A: When do you want to meet?
B: Oh, how about yesterday?
A: Okay, about 3pm under the clocktower?
B: Sure thing — see you back then.
Tonga itself actually lies east of the 180th Meridian, but west of the dateline which makes a large detour around the archipelago. Time confusion aside, I decided that, being so close to the island kingdom, I couldn’t miss the opportunity to investigate the reports that I’d heard — and discovered that they had indeed been more accurate than I’d believed.
Flying in to Tonga has been known to make even the most seasoned of scuba divers salivate — I heard gasps from fellow passengers as we flew in over its reefs and lagoons. I was planning to spend two months in the Ha’apai archipelago, staying with a family who run a guest house there.
My search for juggling women on the island was made simple when it turned out that the daughters of the family could all juggle. Paia, the eldest, showed me just how accomplished she was by picking up six of my juggling balls and instantly launching into a sustained six-ball shower pattern.
Paia considered me quite eccentric when I showed her the cascade (figure-of-eight) pattern which is the most common one that people learn throughout the world. It was cheating, she said. And so there was no choice but to spend many an afternoon engaged in ball-showering endurance contests with her — much to the amusement of the local boys, who also thought me rather eccentric because they had never seen a man juggle before.
While they juggle, the women sing a traditional song — the first line of which is “Fuofua kau moua”, as in the title of the Kaskade article. The women said that it was a “counting song”, that a person starts singing it when they start juggling and that the time for which they juggled is marked by the number of repetitions of the song plus the word they were singing at the point at which they dropped a ball. You can hear the counting song sung by the Queen Salote Choir using the player below:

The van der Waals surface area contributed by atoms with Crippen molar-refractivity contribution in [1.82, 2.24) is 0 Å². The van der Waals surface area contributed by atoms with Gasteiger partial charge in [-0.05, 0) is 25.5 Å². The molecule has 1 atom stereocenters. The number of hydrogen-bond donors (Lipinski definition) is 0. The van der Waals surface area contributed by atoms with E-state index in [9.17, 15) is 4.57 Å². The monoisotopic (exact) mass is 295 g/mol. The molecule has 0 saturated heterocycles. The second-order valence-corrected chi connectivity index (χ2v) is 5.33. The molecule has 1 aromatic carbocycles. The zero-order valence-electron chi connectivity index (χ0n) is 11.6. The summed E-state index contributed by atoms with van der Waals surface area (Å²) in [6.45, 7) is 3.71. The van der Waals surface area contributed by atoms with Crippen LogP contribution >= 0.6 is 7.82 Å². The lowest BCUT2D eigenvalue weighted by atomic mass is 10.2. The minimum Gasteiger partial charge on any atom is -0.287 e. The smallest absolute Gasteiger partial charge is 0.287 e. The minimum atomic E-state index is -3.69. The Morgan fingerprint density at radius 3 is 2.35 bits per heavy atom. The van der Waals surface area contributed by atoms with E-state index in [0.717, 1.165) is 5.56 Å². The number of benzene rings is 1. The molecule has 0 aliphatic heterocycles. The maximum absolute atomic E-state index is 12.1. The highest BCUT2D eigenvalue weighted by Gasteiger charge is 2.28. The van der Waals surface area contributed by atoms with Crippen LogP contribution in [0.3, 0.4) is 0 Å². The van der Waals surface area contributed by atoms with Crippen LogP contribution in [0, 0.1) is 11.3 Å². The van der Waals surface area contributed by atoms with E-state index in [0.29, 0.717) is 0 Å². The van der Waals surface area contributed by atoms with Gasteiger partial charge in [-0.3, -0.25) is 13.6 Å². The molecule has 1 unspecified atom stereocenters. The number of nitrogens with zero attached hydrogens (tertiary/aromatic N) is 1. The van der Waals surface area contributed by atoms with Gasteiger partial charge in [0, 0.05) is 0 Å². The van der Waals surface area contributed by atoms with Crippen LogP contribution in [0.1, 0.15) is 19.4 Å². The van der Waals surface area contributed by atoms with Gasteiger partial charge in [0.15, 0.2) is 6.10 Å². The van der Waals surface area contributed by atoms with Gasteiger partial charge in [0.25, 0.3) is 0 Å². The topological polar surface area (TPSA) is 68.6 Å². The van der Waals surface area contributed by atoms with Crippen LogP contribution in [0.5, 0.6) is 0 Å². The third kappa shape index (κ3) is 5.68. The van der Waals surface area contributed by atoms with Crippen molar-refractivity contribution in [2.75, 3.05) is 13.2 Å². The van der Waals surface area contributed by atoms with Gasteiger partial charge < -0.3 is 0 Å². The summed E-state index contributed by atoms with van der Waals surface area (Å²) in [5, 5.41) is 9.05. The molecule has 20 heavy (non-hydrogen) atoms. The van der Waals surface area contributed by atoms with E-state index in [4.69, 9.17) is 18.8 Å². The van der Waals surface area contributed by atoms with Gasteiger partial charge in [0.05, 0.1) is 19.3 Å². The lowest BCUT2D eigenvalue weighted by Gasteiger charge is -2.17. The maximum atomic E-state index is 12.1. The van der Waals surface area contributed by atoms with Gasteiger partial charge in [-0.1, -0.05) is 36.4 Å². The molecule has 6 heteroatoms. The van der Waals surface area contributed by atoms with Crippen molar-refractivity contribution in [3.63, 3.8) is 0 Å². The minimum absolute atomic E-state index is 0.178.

The words of the song are archaic, and the meaning of the words themselves have been lost over time. I wondered if anyone might know (if only vaguely) what the lyrics meant, so I asked around. People told me that the lyrics was a mixture of ancient Tongan, Fijian and Rotuman languages and that there would be very few people who would know what the words might mean. I guessed that the meaninglessness of the lyrics might actually be an important part of the song’s function and account for its continued usage — helping the juggler enter the trance state in which they juggle at their best.
There are a multitude of myths surrounding juggling in Tonga. I was, for example, told of the legend of Hikuleo, the goddess of the underworld, who snatched those who approached without authorisation, plucked out their eyes, and juggled with them. I resolved to steer well clear of the underworld (whether invited or not) for the duration of my stay.
The legend also reminded me of a story I’d heard about the “Friendly Islands” — as Tonga was dubbed by Captain Cook when he first arrived. Apparently, he and his crew had been earmarked as dinner by the locals, but two rival chiefs had argued over the menu and Cook and his crew left fed and watered and thinking the islanders most hospitable. How deceptive appearances can be.
Throwing games also feature as a mechanism for teaching children about the ancestors, and as courtship rituals. I was told anecdotally that the best juggler — the one who could juggle for longest with the most balls — became one of the most eligible women in the islands and had excellent marriage prospects as a result.
I also found out that separate island groups had developed different juggling skills. In the more northerly Vava’u group, fire swinging (of the kind practiced with pois by New Zealand Maoris) is favoured over the ball-showering technique found in the rest of Tonga. In Fiji and Samoa, however, it is staff swinging that is more popular and is more of a male pastime.
Sadly, I also found that the juggling tradition was being rapidly eroded by more contemporary games such as netball, as well as new pastimes like watching TV. The younger girls were much less likely to be able to juggle than their elders. It’s a great shame that there are so few records of such an extraordinary aspect of the art of juggling.
This entry is a rewrite of an obsolete page which used to be at http://www.flowmotion.demon.co.uk/playground/hiko/
I’ve included the address above because I found people still referencing it, and hopefully it’ll point them to this entry instead.